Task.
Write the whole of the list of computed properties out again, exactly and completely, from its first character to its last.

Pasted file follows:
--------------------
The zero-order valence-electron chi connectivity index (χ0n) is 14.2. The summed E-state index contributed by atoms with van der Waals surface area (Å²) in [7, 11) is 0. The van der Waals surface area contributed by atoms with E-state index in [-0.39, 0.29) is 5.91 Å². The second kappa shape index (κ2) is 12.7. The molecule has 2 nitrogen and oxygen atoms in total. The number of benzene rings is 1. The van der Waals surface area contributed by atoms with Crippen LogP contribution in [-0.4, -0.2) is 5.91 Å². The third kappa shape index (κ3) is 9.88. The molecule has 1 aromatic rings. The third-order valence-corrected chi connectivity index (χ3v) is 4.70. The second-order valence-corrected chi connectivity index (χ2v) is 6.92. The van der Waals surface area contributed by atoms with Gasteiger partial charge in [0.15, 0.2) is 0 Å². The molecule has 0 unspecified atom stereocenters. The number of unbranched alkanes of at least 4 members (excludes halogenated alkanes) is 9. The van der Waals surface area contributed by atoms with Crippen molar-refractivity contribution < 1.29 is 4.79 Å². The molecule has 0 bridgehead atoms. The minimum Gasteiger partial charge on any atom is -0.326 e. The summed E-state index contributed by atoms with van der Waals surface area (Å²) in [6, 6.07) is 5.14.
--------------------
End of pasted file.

The zero-order valence-electron chi connectivity index (χ0n) is 14.2. The summed E-state index contributed by atoms with van der Waals surface area (Å²) in [7, 11) is 0. The van der Waals surface area contributed by atoms with E-state index in [-0.39, 0.29) is 5.91 Å². The second kappa shape index (κ2) is 12.7. The molecule has 2 nitrogen and oxygen atoms in total. The number of benzene rings is 1. The van der Waals surface area contributed by atoms with Crippen LogP contribution in [-0.4, -0.2) is 5.91 Å². The third kappa shape index (κ3) is 9.88. The molecule has 1 aromatic rings. The third-order valence-corrected chi connectivity index (χ3v) is 4.70. The second-order valence-corrected chi connectivity index (χ2v) is 6.92. The van der Waals surface area contributed by atoms with Gasteiger partial charge in [0.15, 0.2) is 0 Å². The molecule has 0 unspecified atom stereocenters. The number of unbranched alkanes of at least 4 members (excludes halogenated alkanes) is 9. The van der Waals surface area contributed by atoms with Crippen molar-refractivity contribution < 1.29 is 4.79 Å². The molecule has 0 bridgehead atoms. The minimum Gasteiger partial charge on any atom is -0.326 e. The summed E-state index contributed by atoms with van der Waals surface area (Å²) in [6, 6.07) is 5.14.